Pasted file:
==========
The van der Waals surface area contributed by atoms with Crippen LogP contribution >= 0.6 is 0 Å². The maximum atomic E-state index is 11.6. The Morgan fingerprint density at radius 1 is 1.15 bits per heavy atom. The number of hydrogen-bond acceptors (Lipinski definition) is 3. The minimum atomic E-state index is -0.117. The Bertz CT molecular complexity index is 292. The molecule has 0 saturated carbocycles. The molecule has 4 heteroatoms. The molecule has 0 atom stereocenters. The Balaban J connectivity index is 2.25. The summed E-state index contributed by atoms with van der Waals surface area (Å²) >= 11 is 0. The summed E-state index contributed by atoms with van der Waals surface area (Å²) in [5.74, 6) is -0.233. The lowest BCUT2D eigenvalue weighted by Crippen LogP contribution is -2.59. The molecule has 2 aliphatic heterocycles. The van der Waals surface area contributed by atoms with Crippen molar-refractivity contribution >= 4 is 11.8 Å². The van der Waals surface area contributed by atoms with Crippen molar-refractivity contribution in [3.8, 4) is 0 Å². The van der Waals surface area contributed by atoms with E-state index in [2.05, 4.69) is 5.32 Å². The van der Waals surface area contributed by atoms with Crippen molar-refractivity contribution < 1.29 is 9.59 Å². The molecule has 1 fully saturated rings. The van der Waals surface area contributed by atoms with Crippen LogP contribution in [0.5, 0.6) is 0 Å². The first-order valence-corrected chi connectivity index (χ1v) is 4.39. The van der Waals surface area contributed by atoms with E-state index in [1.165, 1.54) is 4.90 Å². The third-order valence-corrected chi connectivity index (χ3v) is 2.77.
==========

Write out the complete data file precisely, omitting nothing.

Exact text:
The van der Waals surface area contributed by atoms with Crippen LogP contribution >= 0.6 is 0 Å². The maximum atomic E-state index is 11.6. The Morgan fingerprint density at radius 1 is 1.15 bits per heavy atom. The number of hydrogen-bond acceptors (Lipinski definition) is 3. The minimum atomic E-state index is -0.117. The Bertz CT molecular complexity index is 292. The molecule has 0 saturated carbocycles. The molecule has 4 heteroatoms. The molecule has 0 atom stereocenters. The Balaban J connectivity index is 2.25. The summed E-state index contributed by atoms with van der Waals surface area (Å²) >= 11 is 0. The summed E-state index contributed by atoms with van der Waals surface area (Å²) in [5.74, 6) is -0.233. The lowest BCUT2D eigenvalue weighted by Crippen LogP contribution is -2.59. The molecule has 2 aliphatic heterocycles. The van der Waals surface area contributed by atoms with Crippen molar-refractivity contribution >= 4 is 11.8 Å². The van der Waals surface area contributed by atoms with Crippen molar-refractivity contribution in [3.8, 4) is 0 Å². The van der Waals surface area contributed by atoms with E-state index in [2.05, 4.69) is 5.32 Å². The van der Waals surface area contributed by atoms with Crippen molar-refractivity contribution < 1.29 is 9.59 Å². The molecule has 1 fully saturated rings. The van der Waals surface area contributed by atoms with Crippen LogP contribution in [0.5, 0.6) is 0 Å². The first-order valence-corrected chi connectivity index (χ1v) is 4.39. The van der Waals surface area contributed by atoms with E-state index in [1.165, 1.54) is 4.90 Å². The third-order valence-corrected chi connectivity index (χ3v) is 2.77.